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January 30, 2018 | What Trump Won’t Say in His Speech Tonight

Is an American author of books and articles on economic and financial subjects. He is the founder and president of Agora Publishing, and author of the daily financial column, Diary of a Rogue Economist.

PORTLAW, IRELAND – In sex, war… and fake-money systems… no one stops to count the costs until it’s too late.

You can quote us on that, Dear Reader.

POTUS will deliver his State of the Union address tonight. After the president’s speech, Stormy Daniels, the porn star with whom The Wall Street Journal claims he had an affair, will appear on the Jimmy Kimmel Live!show.

Our prediction: Neither celebrity will do the math.


Exploding Deficits

Starting next year, federal deficits are expected to reach over $1 trillion a year – with no emergency anywhere in sight.

So far in this century, the feds’ debt has been growing eight times faster than GDP.

Total government debt is already programmed to hit $30 trillion within 10 years… but will more likely hit $40 trillion when deficits explode in the next recession.

Entitlement programs are open-ended. They go up – with no vote in Congress – as people get older.

Meanwhile, the military-industrial-terrorist cronies have such a lock on Congress that they are practically guaranteed increases, no matter how big the bamboozles are.

And the people who might have put the brakes on – old-fashioned fiscal conservatives – have disappeared.

All we have now are cultural conservatives, ready to intervene anywhere, anytime, to remake the world in their own image.


Treasurys in Retreat

We are just observers here at the Diary. We wouldn’t presume to try to change anything… even if we could.

But what we see is a big dot of irresistible force heading straight for another big dot of an immovable object.

Debt has to be serviced. Interest payments must be made. If, as we suspect, we are entering a rising interest rate cycle, the cost of servicing debt is going to rise sharply.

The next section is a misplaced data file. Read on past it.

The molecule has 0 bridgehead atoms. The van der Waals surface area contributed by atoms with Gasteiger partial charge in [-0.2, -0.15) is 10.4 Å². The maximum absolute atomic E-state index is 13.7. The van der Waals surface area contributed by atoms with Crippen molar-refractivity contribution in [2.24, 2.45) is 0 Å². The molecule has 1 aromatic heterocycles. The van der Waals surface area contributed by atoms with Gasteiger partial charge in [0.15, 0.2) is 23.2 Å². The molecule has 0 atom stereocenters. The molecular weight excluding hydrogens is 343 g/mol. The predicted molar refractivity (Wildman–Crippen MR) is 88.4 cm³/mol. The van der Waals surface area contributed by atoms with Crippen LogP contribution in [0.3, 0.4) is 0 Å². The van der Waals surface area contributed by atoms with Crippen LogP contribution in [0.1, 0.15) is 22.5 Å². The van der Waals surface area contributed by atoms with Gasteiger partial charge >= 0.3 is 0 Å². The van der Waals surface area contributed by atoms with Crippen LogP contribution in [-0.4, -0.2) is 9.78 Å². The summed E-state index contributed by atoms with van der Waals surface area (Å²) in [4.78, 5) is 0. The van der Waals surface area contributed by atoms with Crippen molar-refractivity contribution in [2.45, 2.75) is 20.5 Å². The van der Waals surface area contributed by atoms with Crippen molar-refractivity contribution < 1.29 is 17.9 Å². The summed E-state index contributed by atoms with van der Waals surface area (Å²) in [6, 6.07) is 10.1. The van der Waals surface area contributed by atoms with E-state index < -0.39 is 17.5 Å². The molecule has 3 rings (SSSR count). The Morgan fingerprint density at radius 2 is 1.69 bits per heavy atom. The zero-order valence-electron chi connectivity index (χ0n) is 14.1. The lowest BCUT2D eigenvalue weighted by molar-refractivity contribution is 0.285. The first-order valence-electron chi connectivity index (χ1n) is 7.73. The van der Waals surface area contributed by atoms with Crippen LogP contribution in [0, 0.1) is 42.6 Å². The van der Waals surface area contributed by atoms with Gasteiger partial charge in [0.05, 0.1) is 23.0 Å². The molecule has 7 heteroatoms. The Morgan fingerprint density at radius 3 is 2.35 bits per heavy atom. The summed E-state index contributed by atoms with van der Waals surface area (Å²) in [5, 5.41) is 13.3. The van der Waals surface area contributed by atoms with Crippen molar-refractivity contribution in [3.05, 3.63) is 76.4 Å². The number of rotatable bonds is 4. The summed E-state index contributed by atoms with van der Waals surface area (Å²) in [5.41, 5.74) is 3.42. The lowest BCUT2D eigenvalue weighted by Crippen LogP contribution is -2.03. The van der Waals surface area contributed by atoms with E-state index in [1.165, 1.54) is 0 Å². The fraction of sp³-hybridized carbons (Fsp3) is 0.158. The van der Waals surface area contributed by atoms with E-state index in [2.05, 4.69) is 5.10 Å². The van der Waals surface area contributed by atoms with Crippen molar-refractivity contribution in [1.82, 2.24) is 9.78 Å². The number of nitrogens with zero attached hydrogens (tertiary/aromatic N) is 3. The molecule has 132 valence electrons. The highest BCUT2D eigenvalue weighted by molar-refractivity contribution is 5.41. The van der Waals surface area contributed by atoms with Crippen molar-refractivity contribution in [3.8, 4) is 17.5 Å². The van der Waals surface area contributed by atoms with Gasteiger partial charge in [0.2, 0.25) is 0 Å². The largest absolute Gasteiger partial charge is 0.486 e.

Have you been following the headlines, Dear Reader?

Not those goofball headlines on page one. No, we’re talking about the important stories buried deeper in the news.

“U.S. Government Bonds Drop Again,” on page 17 of The Wall Street Journal.

“Bond investors sound alarm over rising inflation,” on page 18 of the Financial Times.

“A sliding greenback ought to flash red for Trump,” on page 9 of the Financial Times.

Oh… what’s this?

“Stocks fall most in 2018 as Treasury yields climb,” reported Bloomberg recently.

Treasury prices have been in retreat for a year and a half. And Treasury yields – which move in the opposite direction to prices – have doubled since their lows in July 2016.

Has an epic credit-tightening cycle finally begun?

We won’t know that for a while. But yesterday, the yield on the 10-year Treasury note – an important benchmark for borrowing costs throughout the economy – topped 2.7%.


Hey, Big Spender

What’s happening?

Watch the president’s speech tonight. It will give you part of the answer.

Mr. Trump is no old-fashioned conservative. In addition to failing to curb entitlements… increasing transfer payments to the Pentagon… and pushing through a tax bill that increases the deficit by a further $1.5 trillion…

…he’s going to pop another cork.

In short, Donald J. Trump is a big spender… good lookin’… and so refined…

Typically, big spenders – trying to impress – spend money they don’t have on things they don’t need. And, in government, unless the Fed is loosening credit at the same time, this causes bond yields to increase.

This is the “crowding out” effect that the old conservatives worried about back when there still were old conservatives.

The pool of real savings is limited. When the government draws too vigorously from that well, the price of credit goes up.

And now that the feds are trying to borrow more money, they’ll find that their biggest buyer – the Fed – has turned into a seller.

Yes, that little note was buried in the back pages of the newspapers, too:

“Central banks are moving to quantitative tightening,” page 11 of the Financial Times.

And now cometh the Big Spender with more bills to finance – a $1.8 trillion infrastructure project.

Pardon us if we do a little math: At $30 trillion, the annual cost of interest, at a modest interest rate of 5%, would be about $600 billion. At $40 trillion, the debt would cost $800 billion.

And these terrible numbers will come just as medical and retirement expenses rise sharply, too.

But don’t worry about it; bond investors are already on the case. They can count.

And they do.




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January 30th, 2018

Posted In: Bill Bonner's Diary

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